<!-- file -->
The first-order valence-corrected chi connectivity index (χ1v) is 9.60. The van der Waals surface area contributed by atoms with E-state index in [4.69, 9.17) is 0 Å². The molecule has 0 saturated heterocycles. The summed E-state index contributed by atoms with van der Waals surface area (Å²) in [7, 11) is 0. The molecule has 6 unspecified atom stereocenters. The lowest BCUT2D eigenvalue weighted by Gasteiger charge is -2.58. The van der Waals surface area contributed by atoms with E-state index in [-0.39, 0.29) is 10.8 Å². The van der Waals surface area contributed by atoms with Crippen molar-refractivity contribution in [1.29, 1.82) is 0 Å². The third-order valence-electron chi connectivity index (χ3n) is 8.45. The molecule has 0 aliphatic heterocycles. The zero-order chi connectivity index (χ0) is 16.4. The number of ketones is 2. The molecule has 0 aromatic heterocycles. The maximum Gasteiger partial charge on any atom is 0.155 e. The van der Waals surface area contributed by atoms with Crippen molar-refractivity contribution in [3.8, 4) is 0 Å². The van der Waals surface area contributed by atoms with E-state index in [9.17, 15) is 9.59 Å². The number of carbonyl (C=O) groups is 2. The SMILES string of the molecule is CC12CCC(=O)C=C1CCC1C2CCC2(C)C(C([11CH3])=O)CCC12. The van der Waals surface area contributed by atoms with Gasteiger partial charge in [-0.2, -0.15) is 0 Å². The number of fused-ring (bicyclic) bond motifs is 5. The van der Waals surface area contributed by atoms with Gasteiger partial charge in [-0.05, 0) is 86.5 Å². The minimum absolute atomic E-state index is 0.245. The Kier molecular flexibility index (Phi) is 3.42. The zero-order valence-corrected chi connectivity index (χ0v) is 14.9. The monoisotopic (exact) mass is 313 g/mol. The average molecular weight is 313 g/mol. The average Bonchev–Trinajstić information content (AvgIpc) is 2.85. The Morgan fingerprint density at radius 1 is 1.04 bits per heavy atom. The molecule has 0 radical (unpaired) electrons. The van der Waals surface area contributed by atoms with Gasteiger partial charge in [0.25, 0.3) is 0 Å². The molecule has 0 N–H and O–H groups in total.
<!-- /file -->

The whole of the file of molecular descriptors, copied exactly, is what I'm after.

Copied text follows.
The first-order valence-corrected chi connectivity index (χ1v) is 9.60. The van der Waals surface area contributed by atoms with E-state index in [4.69, 9.17) is 0 Å². The molecule has 0 saturated heterocycles. The summed E-state index contributed by atoms with van der Waals surface area (Å²) in [7, 11) is 0. The molecule has 6 unspecified atom stereocenters. The lowest BCUT2D eigenvalue weighted by Gasteiger charge is -2.58. The van der Waals surface area contributed by atoms with E-state index in [-0.39, 0.29) is 10.8 Å². The van der Waals surface area contributed by atoms with Crippen molar-refractivity contribution in [1.29, 1.82) is 0 Å². The third-order valence-electron chi connectivity index (χ3n) is 8.45. The molecule has 0 aliphatic heterocycles. The zero-order chi connectivity index (χ0) is 16.4. The number of ketones is 2. The molecule has 0 aromatic heterocycles. The maximum Gasteiger partial charge on any atom is 0.155 e. The van der Waals surface area contributed by atoms with Crippen molar-refractivity contribution in [3.8, 4) is 0 Å². The van der Waals surface area contributed by atoms with E-state index in [9.17, 15) is 9.59 Å². The number of carbonyl (C=O) groups is 2. The SMILES string of the molecule is CC12CCC(=O)C=C1CCC1C2CCC2(C)C(C([11CH3])=O)CCC12. The van der Waals surface area contributed by atoms with Gasteiger partial charge in [-0.2, -0.15) is 0 Å². The number of fused-ring (bicyclic) bond motifs is 5. The van der Waals surface area contributed by atoms with Gasteiger partial charge in [-0.05, 0) is 86.5 Å². The minimum absolute atomic E-state index is 0.245. The Kier molecular flexibility index (Phi) is 3.42. The zero-order valence-corrected chi connectivity index (χ0v) is 14.9. The monoisotopic (exact) mass is 313 g/mol. The average molecular weight is 313 g/mol. The average Bonchev–Trinajstić information content (AvgIpc) is 2.85. The Morgan fingerprint density at radius 1 is 1.04 bits per heavy atom. The molecule has 0 radical (unpaired) electrons. The van der Waals surface area contributed by atoms with Gasteiger partial charge in [0.25, 0.3) is 0 Å². The molecule has 0 N–H and O–H groups in total.